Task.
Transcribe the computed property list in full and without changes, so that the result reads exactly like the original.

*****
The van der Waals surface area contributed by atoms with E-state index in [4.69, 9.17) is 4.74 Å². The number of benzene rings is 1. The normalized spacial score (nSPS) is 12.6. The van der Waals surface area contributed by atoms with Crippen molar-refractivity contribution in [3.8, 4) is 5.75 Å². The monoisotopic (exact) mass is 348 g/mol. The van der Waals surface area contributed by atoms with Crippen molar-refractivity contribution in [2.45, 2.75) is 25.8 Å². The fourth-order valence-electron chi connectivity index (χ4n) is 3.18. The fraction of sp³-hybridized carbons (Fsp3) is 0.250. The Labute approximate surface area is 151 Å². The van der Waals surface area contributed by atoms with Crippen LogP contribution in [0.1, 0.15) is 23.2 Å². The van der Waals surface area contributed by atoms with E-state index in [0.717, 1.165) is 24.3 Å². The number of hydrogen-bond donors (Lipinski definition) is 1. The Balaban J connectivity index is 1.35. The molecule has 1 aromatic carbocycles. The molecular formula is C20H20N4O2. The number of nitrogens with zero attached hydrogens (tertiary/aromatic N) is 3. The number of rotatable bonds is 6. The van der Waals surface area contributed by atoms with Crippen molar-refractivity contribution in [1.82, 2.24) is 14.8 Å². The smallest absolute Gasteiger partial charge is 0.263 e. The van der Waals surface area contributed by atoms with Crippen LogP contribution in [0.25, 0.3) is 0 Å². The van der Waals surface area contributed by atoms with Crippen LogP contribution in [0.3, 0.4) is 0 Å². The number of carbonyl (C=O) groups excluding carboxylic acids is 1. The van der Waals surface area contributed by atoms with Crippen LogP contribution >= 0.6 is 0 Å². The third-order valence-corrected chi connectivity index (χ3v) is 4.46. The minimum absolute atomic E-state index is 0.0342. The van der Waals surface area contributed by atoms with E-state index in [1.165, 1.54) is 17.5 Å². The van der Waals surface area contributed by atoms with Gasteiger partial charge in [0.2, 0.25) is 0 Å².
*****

The van der Waals surface area contributed by atoms with E-state index in [4.69, 9.17) is 4.74 Å². The number of benzene rings is 1. The normalized spacial score (nSPS) is 12.6. The van der Waals surface area contributed by atoms with Crippen molar-refractivity contribution in [3.8, 4) is 5.75 Å². The monoisotopic (exact) mass is 348 g/mol. The van der Waals surface area contributed by atoms with Crippen molar-refractivity contribution in [2.45, 2.75) is 25.8 Å². The fourth-order valence-electron chi connectivity index (χ4n) is 3.18. The fraction of sp³-hybridized carbons (Fsp3) is 0.250. The Labute approximate surface area is 151 Å². The van der Waals surface area contributed by atoms with Crippen LogP contribution in [0.1, 0.15) is 23.2 Å². The van der Waals surface area contributed by atoms with E-state index in [0.717, 1.165) is 24.3 Å². The number of hydrogen-bond donors (Lipinski definition) is 1. The Balaban J connectivity index is 1.35. The molecule has 1 aromatic carbocycles. The molecular formula is C20H20N4O2. The number of nitrogens with zero attached hydrogens (tertiary/aromatic N) is 3. The number of rotatable bonds is 6. The van der Waals surface area contributed by atoms with Crippen molar-refractivity contribution in [1.82, 2.24) is 14.8 Å². The smallest absolute Gasteiger partial charge is 0.263 e. The van der Waals surface area contributed by atoms with Crippen LogP contribution in [0.25, 0.3) is 0 Å². The van der Waals surface area contributed by atoms with Crippen LogP contribution in [0.3, 0.4) is 0 Å². The number of carbonyl (C=O) groups excluding carboxylic acids is 1. The van der Waals surface area contributed by atoms with Crippen LogP contribution >= 0.6 is 0 Å². The third-order valence-corrected chi connectivity index (χ3v) is 4.46. The minimum absolute atomic E-state index is 0.0342. The van der Waals surface area contributed by atoms with E-state index in [1.165, 1.54) is 17.5 Å². The van der Waals surface area contributed by atoms with Gasteiger partial charge in [0.2, 0.25) is 0 Å².